Finally, it bears repeating that we must create more allies in this fight by educating our employees and the general public about threats to their online privacy and security. I think “Dark Web: Fighting Cybercrime” does a standout job of doing just that.

Whether you’re a security professional, business executive or concerned citizen of our digital world, you’ll gain valuable perspective from this fascinating documentary. Check out the trailer below to get a taste of the action, and watch “Dark Web: Fighting Cybercrime” on Science Channel at 5 p.m. EST on Thursday, July 19, and later on-demand. Get your friends and family members to watch too — after all, we’re all in this fight together.

Take a peek inside the dark world of cybercrime

The post As Seen on TV: Important Lessons for Winning the Fight Against Cybercrime appeared first on Security Intelligence.

Human Error Strains Security Teams: How Can Companies Nip Employee Negligence in the Bud?

Employee negligence continues to be a top information security risk for key figures in the enterprise, especially IT security professionals who rely on internal threat reports to do their jobs. This risk can take the form of genuine human error, a lack of security awareness or even deliberate attempts to steal corporate data for personal gain.

According to the 2018 State of the Industry report from document destruction company Shred-it, 96 percent of Americans said they view employee negligence as at least a minor cause of data breaches against U.S. companies. Some were even more convinced: Eighty-four percent of C-suites see it as one of their biggest information security risks — and 51 percent of small-business owners agree.

Reflecting this viewpoint, the majority of U.S. businesses revealed that they’re struggling to keep pace with modern workplace trends. In particular, 86 percent of C-suites, and 60 percent of small-business owners said they believe the risk of a data breach is higher when employees work remotely.

How can companies increase cyber awareness among nontechnical employees and better incentivize them to report potential security issues before they become full-blown incidents?

What Are the Consequences of Employee Negligence?

According to the Shred-it report, two main factors are driving up the level of concern over instances of workforce negligence, which includes accessing company systems over remote and unsecured networks or improperly disposing of sensitive data.

Employee carelessness is the first factor and has historically been one of the primary causes of data breaches. The IBM X-Force team uncovered as much in its 2018 Threat Intelligence Index, noting that negligent actions were behind two-thirds of total records compromised in 2017.

Employee negligence is the second factor and makes the job of IT security professionals more difficult. To adequately defend organizations against cyberthreats, security teams need employees to report any issues they come across. However, organizations don’t always encourage them to do so. According to a 2016 Ponemon report, 67 percent of respondents said their organizations don’t provide incentives for employees to report security issues proactively.

This lack of engagement can cause small issues to evolve into major security incidents. For example, 79 percent of respondents to a Keeper Security survey that suffered ransomware attacks said the threat entered their systems through phishing emails.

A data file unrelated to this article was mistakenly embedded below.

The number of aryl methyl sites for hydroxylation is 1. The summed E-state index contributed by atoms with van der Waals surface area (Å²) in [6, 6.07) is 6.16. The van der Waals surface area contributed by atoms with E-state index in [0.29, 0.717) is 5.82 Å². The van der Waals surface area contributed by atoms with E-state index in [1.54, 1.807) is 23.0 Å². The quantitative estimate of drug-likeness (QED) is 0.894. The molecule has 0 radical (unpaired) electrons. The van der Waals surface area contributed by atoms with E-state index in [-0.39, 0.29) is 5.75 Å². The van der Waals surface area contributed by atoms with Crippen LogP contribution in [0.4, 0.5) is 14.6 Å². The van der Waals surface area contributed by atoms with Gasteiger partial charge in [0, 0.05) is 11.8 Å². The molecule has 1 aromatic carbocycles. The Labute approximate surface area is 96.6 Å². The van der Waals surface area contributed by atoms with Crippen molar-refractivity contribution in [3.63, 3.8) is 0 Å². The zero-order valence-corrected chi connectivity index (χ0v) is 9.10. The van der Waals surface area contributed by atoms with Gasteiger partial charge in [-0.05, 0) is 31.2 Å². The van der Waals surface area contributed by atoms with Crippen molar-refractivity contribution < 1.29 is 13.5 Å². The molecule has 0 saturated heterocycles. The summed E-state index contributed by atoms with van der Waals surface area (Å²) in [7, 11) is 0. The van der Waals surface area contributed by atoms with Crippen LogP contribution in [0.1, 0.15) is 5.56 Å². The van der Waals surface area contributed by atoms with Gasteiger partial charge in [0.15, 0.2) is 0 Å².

Employees can help identify phishing attacks — but without the knowledge or incentive to do so, many either fall for the scam or simply keep it to themselves. As a result, security teams must devote their resources and respond to these issues that could have been prevented in the first place.

How Companies Can Minimize the Effects of Human Error

Organizations can counter negligence among their workforce by integrating data protection measures, such as resiliency backup and other disaster recovery tools, into their business practices.

Companies should also continuously evaluate the effectiveness of their security strategies and ensure that internal protocols are keeping pace with the increasingly sophisticated threat landscape. These policies should include ongoing security awareness training for the entire company and provide employees with incentives to report potential threats.

The post Human Error Strains Security Teams: How Can Companies Nip Employee Negligence in the Bud? appeared first on Security Intelligence.

Does the Rise of Crypto-Mining Malware Mean the End of Ransomware?

Crypto-mining malware activity grew significantly in the first quarter of 2018, according to new research, suggesting that threat actors are finding this tactic to be more lucrative than traditional ransomware attacks due to the increasing popularity and value of digital currencies.

But this shift doesn’t signal an end to the threat of ransomware — rather, it points to an evolution toward more targeted attacks against specific organizations and industries, such as healthcare, that are most vulnerable and store particularly valuable data.

Cybercriminals Shift Tactics Amid Cryptocurrency Gold Rush

In short, this new trend shows that cybercriminals follow the money. Amid the rising popularity of cryptocurrencies like bitcoin, Monero and Etherium, threat actors have embraced crypto-mining schemes as a way to generate illicit financial gains with the least amount of effort, in the shortest time possible — and at a relatively low risk of discovery.

According to McAfee Labs Threats Report: June 2018, researchers observed more than 2.9 million samples of crypto-mining malware in the first quarter of 2018 — a 629 percent increase from just 400,000 samples in the last quarter of 2017.